What's left on the menu? Russian restaurateurs wrangle with food ban
By Olga Petrova and Alissa de Carbonnel
MOSCOW (Reuters) - Moscow's sweeping sanctions on European food have sent Russian restaurateurs, retail chains and food producers scrambling for alternative supplies and bracing for Soviet-style shortages.
The tit for tat trade restrictions - a response to U.S. and EU sanctions imposed over Russia's actions in Ukraine - have hurt farmers in the West for whom Russia is by far the biggest buyer of EU produce.
But they will also hit consumers at home, isolating them from world trade to a degree unseen for more than two decades.
Creamy French cheeses, Australian Ribeye steak and seafood risottos are heading off the menu at restaurants after the ban on imports of all fish, meat and dairy produce.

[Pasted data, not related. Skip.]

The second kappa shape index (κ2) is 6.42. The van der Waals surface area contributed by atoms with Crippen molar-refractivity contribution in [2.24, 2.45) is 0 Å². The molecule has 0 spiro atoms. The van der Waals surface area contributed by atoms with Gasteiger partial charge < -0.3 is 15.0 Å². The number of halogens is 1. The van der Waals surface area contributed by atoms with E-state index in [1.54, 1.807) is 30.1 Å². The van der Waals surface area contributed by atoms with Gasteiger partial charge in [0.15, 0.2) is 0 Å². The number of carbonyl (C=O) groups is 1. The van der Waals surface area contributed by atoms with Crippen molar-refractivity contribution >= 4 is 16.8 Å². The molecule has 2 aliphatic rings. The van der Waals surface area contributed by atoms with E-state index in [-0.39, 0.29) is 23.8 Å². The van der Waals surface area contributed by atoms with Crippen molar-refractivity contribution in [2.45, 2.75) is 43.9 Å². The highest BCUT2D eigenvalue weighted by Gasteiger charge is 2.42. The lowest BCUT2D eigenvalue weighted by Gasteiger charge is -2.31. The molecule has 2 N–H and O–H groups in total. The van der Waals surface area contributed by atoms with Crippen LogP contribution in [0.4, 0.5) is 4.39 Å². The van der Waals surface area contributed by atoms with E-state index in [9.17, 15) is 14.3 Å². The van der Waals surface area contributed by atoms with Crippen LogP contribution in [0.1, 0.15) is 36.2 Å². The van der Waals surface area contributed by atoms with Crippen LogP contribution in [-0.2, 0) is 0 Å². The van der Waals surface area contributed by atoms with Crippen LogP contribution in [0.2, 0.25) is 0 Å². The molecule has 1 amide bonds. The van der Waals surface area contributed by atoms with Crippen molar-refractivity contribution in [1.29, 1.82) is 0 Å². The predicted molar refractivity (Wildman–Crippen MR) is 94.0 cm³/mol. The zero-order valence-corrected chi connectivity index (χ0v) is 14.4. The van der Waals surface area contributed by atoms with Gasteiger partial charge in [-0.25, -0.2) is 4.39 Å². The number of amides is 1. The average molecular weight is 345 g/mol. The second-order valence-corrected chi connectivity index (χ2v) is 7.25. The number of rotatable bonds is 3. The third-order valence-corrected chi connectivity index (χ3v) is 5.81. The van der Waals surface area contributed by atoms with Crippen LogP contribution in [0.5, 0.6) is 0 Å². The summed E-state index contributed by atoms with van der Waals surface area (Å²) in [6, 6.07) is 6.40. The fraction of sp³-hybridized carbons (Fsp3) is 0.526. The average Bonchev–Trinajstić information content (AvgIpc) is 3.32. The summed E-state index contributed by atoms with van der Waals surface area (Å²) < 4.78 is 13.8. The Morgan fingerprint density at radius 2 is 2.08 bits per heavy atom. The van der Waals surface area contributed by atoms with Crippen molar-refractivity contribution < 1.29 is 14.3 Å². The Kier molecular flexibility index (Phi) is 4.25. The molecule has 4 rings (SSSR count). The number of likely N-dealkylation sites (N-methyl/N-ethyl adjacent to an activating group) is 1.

"Prices will go up and certain food stuff will disappear," said Alexei Paperny, whose mid-priced Moscow cafe the Children of Paradise - named after a classic French film - was still packed on Friday evening.
"We'll do our best to survive .... I can't imagine how some restaurants and cafes can exist under the circumstances."
He described the year-long ban on products from the United States, the EU, Canada, Australia and Norway as "Russian sanctions against Russians" - a frustration shared by many customers at his cafe.
"It would have been fairer if state officials gave up their Mercedes and began driving Russian-made Zhigulis (Ladas)," said a diner who gave his name as Yan, while sipping red wine. Continued...